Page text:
Yahoo India hosts mashup event

Yahoo India hosts mashup event

Summary: Two hundred developers converged on the online portal's Indian headquarters to create mashups based around Flickr and other applications

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TOPICS: Tech Industry
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  • Among the entries was a neurology-based hack designed to allow doctors to collaboratively communicate and discuss MRI scans.

    Doctors in different locations may have differing levels of expertise and will need the advice of another. This idea utilises the Konfabulator widget from Yahoo — designed to manage look and feel for application presentation.

    This mashup allows for collaborative annotation of large sets of images (for example, architectural blueprints) without either user having to download the whole set of photos.

  • Most developers kept going all night with just an hour of sleep or none at all.

    Social networking was very much the theme of the day and featured in a large number of the hacks put forward by the entrants. Many of the hacks followed the aggregation and collaboration concepts that form the basis of Yahoo's own technology proposition.

    The Most Viral hack, called Facebook Friend Folio, allows a user to see all their friends, their photos (on Facebook and Flickr), their geographic location on a map, their horoscope and their favourite movies in one single interface, instead of having to click through each Facebook profile.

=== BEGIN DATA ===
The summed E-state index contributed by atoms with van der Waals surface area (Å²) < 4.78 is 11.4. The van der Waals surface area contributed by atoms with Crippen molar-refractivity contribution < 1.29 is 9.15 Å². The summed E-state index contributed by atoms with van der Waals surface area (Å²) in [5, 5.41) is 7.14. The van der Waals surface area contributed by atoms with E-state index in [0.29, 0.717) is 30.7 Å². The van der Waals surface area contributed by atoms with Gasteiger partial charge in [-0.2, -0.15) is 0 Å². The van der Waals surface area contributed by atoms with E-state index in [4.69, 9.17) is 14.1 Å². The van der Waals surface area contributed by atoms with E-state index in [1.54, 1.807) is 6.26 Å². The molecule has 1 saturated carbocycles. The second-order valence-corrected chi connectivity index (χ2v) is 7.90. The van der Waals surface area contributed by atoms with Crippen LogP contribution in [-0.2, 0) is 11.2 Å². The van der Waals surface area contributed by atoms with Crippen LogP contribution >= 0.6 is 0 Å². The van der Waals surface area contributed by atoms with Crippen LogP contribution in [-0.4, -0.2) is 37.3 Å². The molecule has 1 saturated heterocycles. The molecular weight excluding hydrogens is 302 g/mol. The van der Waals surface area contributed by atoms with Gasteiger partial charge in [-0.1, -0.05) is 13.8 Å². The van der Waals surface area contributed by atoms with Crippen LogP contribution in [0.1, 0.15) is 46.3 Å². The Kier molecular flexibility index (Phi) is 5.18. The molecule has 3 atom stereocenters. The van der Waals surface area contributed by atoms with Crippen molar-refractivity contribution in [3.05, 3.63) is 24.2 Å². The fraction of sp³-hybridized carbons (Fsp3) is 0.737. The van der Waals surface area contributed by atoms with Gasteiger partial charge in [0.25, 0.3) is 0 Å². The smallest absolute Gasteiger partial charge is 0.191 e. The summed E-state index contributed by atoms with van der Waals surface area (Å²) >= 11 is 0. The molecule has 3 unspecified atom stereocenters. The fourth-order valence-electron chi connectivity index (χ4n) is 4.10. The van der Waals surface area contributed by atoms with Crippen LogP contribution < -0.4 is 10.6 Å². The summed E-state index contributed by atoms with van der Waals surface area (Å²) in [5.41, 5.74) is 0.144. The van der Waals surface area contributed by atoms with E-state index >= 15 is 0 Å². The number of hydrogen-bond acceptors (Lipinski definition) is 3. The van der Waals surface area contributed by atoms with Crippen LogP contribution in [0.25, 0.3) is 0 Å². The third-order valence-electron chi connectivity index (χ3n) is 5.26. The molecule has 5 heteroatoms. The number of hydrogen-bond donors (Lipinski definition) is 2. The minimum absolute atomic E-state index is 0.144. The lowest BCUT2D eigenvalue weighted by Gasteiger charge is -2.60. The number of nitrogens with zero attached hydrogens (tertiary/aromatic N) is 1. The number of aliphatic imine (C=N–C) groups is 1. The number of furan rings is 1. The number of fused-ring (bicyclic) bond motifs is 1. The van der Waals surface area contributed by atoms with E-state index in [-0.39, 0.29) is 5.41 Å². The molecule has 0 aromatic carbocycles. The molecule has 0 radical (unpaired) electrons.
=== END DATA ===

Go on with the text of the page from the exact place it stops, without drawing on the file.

• Caffeine, the developer's friend, was in plentiful suppply; however, the affects of a Red Bull breakfast were too much for some.

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Topic: Tech Industry

Adrian Bridgwater

About Adrian Bridgwater

Adrian Bridgwater a freelance journalist specialising in cross platform software application development as well as all related aspects of software engineering and project management.

Adrian is a regular blogger with ZDNet.co.uk covering the application development landscape and the movers, shakers and start-ups that make the industry the vibrant place that it is.

His journalistic creed is to bring forward-thinking, impartial, technology editorial to a professional (and hobbyist) software audience around the world. His mission is to objectively inform, educate and challenge - and through this champion better coding capabilities and ultimately better software engineering.

Adrian has worked as a freelance technology journalist and public relations consultant for over fifteen years. His work has been published in various international publications including the Wall Street Journal, CNET.com, The Register, ComputerWeekly.com, BBC World Service magazines, Web Designer magazine, Silicon.com, the UAE’s Khaleej Times & ITP.net and SYS-CON’s Web Developer’s Journal. He has worked as technology editor for international travel & retail magazines and also produced annual technology industry review features for UK-based publishers ISC. Additionally, he has worked as a telecoms industry analyst for Business Monitor International.

In previous commercially focused roles, Adrian directed publicity work for clients including IBM, Microsoft, Compaq, Intel, Motorola, Computer Associates, Ascom, Infonet and RIM. Adrian has also conducted media training and consultancy programmes for companies including Sony-Ericsson, IBM, RIM and Kingston Technology.

He is also a published travel writer and has lived and worked abroad for 10 years in Tanzania, Australia, the United Arab Emirates, Italy and the United States.

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